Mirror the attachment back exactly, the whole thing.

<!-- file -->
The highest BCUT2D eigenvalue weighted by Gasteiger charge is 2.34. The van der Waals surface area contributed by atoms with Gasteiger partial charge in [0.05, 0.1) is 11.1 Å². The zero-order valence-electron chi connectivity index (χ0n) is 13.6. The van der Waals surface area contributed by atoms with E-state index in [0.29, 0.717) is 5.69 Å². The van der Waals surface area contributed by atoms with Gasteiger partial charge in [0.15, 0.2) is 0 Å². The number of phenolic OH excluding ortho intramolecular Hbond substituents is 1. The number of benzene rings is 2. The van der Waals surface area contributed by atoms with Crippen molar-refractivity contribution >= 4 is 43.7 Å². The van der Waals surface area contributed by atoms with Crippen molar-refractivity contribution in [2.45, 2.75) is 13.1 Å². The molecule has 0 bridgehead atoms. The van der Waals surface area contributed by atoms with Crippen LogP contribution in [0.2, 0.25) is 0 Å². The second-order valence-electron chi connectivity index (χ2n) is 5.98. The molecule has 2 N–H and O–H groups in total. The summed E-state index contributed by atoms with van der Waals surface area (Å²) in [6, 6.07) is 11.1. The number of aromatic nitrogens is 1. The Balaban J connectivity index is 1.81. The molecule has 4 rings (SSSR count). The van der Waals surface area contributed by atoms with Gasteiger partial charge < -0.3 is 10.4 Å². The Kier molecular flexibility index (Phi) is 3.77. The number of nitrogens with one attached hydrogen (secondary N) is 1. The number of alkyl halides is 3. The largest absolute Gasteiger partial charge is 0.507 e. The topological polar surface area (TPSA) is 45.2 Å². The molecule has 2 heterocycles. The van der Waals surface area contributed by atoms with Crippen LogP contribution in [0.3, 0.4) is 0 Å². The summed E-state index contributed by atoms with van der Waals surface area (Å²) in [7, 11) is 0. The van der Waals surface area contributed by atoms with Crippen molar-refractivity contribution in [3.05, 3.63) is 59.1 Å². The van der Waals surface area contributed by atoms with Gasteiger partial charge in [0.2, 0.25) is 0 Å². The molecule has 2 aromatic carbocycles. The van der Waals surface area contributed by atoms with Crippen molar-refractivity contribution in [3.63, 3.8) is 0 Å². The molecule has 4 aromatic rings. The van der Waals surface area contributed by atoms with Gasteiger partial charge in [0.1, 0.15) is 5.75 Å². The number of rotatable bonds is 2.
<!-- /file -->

The highest BCUT2D eigenvalue weighted by Gasteiger charge is 2.34. The van der Waals surface area contributed by atoms with Gasteiger partial charge in [0.05, 0.1) is 11.1 Å². The zero-order valence-electron chi connectivity index (χ0n) is 13.6. The van der Waals surface area contributed by atoms with E-state index in [0.29, 0.717) is 5.69 Å². The van der Waals surface area contributed by atoms with Gasteiger partial charge in [0.15, 0.2) is 0 Å². The number of phenolic OH excluding ortho intramolecular Hbond substituents is 1. The number of benzene rings is 2. The van der Waals surface area contributed by atoms with Crippen molar-refractivity contribution >= 4 is 43.7 Å². The van der Waals surface area contributed by atoms with Crippen molar-refractivity contribution in [2.45, 2.75) is 13.1 Å². The molecule has 0 bridgehead atoms. The van der Waals surface area contributed by atoms with Crippen LogP contribution in [0.2, 0.25) is 0 Å². The second-order valence-electron chi connectivity index (χ2n) is 5.98. The molecule has 2 N–H and O–H groups in total. The summed E-state index contributed by atoms with van der Waals surface area (Å²) in [6, 6.07) is 11.1. The number of aromatic nitrogens is 1. The Balaban J connectivity index is 1.81. The molecule has 4 rings (SSSR count). The van der Waals surface area contributed by atoms with Gasteiger partial charge < -0.3 is 10.4 Å². The Kier molecular flexibility index (Phi) is 3.77. The number of nitrogens with one attached hydrogen (secondary N) is 1. The number of alkyl halides is 3. The largest absolute Gasteiger partial charge is 0.507 e. The topological polar surface area (TPSA) is 45.2 Å². The molecule has 2 heterocycles. The van der Waals surface area contributed by atoms with Crippen LogP contribution in [0.3, 0.4) is 0 Å². The summed E-state index contributed by atoms with van der Waals surface area (Å²) in [7, 11) is 0. The van der Waals surface area contributed by atoms with Crippen molar-refractivity contribution in [3.05, 3.63) is 59.1 Å². The van der Waals surface area contributed by atoms with Gasteiger partial charge in [0.2, 0.25) is 0 Å². The molecule has 2 aromatic carbocycles. The van der Waals surface area contributed by atoms with Crippen molar-refractivity contribution in [3.63, 3.8) is 0 Å². The molecule has 4 aromatic rings. The van der Waals surface area contributed by atoms with Gasteiger partial charge in [0.1, 0.15) is 5.75 Å². The number of rotatable bonds is 2.